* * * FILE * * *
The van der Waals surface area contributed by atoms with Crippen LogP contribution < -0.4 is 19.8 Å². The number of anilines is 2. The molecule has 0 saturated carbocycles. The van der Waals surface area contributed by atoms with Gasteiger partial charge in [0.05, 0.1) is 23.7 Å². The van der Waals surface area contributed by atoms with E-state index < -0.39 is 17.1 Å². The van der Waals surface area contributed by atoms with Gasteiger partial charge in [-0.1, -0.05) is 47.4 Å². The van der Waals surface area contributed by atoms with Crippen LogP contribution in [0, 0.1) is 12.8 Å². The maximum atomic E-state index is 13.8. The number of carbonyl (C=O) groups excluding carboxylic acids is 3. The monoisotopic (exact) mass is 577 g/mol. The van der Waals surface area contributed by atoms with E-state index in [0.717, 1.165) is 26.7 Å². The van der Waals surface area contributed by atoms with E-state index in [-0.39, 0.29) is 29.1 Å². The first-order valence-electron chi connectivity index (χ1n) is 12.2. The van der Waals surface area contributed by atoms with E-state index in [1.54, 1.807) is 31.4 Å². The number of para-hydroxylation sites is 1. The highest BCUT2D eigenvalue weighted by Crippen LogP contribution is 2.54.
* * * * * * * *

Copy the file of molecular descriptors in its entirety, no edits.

The van der Waals surface area contributed by atoms with Crippen LogP contribution < -0.4 is 19.8 Å². The number of anilines is 2. The molecule has 0 saturated carbocycles. The van der Waals surface area contributed by atoms with Gasteiger partial charge in [0.05, 0.1) is 23.7 Å². The van der Waals surface area contributed by atoms with E-state index < -0.39 is 17.1 Å². The van der Waals surface area contributed by atoms with Gasteiger partial charge in [-0.1, -0.05) is 47.4 Å². The van der Waals surface area contributed by atoms with Crippen LogP contribution in [0, 0.1) is 12.8 Å². The maximum atomic E-state index is 13.8. The number of carbonyl (C=O) groups excluding carboxylic acids is 3. The monoisotopic (exact) mass is 577 g/mol. The van der Waals surface area contributed by atoms with E-state index in [0.717, 1.165) is 26.7 Å². The van der Waals surface area contributed by atoms with E-state index in [-0.39, 0.29) is 29.1 Å². The first-order valence-electron chi connectivity index (χ1n) is 12.2. The van der Waals surface area contributed by atoms with E-state index in [1.54, 1.807) is 31.4 Å². The number of para-hydroxylation sites is 1. The highest BCUT2D eigenvalue weighted by Crippen LogP contribution is 2.54.